The event is open to the public. To attend, call Karyl Ann Armbruster at 661-6605 or email her at kaskacayman@gmail.com. Food is ordered from the co-op.
    The meal includes a sandwich or soup or salad and half-sandwich and a cookie for $10.  

  • We are so close to the end of October, that we will look ahead to November and a focus on the asset category of empowerment.
    This asset category contains assets seven through 10 and include; community values youth, youth as resources, service to others and safety.
    The assets program was disappointed when our Night in Italy event was forced to cancel, due to low-ticket sales.
    Perhaps it was timing, perhaps it was cost or perhaps there were too many events on the calendar.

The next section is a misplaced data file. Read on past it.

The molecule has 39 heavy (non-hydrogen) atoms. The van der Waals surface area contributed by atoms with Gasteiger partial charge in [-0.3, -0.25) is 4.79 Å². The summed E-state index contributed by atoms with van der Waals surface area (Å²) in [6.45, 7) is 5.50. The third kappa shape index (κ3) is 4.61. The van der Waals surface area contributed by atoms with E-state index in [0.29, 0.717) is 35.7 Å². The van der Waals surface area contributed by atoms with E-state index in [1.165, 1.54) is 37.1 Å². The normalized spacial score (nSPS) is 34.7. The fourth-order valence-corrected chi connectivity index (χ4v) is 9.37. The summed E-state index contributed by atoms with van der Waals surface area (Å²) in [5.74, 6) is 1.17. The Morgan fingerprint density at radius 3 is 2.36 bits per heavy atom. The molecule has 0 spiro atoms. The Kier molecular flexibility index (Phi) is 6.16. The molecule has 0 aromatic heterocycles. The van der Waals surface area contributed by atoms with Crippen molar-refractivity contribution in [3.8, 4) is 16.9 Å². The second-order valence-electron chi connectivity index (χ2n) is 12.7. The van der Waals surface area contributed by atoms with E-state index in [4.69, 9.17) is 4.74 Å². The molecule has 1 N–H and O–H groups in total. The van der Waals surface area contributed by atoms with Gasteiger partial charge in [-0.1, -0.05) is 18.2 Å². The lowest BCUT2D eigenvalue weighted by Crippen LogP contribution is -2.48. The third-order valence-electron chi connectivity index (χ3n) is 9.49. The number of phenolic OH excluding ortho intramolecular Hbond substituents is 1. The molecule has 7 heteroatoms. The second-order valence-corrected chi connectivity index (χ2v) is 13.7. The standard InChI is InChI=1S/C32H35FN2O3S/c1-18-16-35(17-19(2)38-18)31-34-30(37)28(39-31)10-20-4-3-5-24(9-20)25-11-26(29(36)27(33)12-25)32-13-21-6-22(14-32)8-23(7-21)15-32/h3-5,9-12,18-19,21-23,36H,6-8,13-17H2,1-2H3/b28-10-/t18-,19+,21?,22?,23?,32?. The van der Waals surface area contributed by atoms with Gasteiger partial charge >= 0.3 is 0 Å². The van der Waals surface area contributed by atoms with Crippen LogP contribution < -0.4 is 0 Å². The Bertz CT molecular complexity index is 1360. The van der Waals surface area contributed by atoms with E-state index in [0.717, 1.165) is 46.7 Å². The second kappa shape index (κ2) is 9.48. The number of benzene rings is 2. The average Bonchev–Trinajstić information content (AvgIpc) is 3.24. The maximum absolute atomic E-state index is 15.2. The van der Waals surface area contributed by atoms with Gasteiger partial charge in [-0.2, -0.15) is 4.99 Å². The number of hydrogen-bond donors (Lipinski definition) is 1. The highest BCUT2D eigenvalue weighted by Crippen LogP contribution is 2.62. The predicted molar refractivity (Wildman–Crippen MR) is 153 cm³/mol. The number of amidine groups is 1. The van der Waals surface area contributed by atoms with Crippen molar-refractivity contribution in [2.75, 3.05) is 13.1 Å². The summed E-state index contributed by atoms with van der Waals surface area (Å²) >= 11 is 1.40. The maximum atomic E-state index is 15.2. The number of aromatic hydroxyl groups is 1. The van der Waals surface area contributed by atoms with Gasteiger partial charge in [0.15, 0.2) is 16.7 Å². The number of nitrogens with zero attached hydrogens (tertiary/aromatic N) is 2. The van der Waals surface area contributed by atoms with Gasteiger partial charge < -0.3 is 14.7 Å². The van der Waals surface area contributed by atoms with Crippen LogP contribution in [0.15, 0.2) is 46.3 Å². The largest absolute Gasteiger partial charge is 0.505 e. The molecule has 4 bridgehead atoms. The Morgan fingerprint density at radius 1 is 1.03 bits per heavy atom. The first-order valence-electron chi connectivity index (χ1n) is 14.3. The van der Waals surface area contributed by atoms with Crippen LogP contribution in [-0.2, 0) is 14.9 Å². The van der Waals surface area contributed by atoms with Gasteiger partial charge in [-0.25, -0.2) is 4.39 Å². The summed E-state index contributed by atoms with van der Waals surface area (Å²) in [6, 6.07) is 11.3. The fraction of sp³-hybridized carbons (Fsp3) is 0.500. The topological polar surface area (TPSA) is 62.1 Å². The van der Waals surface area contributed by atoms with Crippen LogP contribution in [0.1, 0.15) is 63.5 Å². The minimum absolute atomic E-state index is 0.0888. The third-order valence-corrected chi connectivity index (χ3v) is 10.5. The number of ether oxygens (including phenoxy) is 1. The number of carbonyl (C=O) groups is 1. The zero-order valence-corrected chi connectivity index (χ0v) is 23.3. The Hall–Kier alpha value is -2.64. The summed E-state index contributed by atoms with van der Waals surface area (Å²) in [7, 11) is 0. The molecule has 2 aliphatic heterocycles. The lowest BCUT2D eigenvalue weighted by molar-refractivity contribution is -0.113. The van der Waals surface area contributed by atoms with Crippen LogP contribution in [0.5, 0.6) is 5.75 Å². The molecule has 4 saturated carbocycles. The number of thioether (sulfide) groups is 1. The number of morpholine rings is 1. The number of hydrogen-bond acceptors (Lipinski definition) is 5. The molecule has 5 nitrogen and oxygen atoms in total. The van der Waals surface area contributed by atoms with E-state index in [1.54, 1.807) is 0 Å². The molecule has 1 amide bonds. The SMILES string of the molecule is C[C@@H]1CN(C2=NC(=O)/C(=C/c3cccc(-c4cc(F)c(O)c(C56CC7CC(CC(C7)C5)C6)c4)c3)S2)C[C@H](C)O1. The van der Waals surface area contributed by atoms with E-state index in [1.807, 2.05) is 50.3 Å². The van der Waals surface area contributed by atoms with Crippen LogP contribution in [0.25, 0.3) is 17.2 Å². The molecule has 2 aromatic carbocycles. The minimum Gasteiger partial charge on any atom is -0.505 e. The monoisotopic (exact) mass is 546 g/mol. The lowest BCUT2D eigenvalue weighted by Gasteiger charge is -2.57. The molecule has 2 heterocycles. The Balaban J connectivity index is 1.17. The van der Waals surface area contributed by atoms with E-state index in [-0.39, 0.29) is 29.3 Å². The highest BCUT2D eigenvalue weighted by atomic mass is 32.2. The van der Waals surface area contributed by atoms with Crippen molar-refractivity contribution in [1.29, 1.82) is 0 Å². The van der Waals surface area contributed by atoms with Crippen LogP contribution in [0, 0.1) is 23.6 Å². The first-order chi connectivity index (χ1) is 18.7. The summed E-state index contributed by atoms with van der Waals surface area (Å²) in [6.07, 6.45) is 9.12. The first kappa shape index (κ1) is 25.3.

What I do know is that 100 percent of time was donated to make the effort a go. The assets program didn’t spend a penny in cost to attempt this fundraiser.
    Our thanks to local caterer Jarda Belmonte, who had the gumption to try something new to benefit youth development programs in our community.
    On a positive note, our Smith’s Change For Change collection earned our program $175.75 in donations and for that, I thank you.
    Our reason for fundraising is to at least make an attempt at sustainability. This is a part- time program and with additional funds, we could do so much more.
    The second reason is that we started the year with a $5,000 reduction in budget and must always anticipate that to happen in consecutive years.

  • Alleged hauntings and ghost sightings of places where accidents and tragedies occurred is not uncommon. In fact, there are many places throughout the state that are said to be haunted, so it should come as no surprise that the New Mexico State Penitentiary’s Old Main facility is on that list — especially since it was the site of a vicious riot in 1980.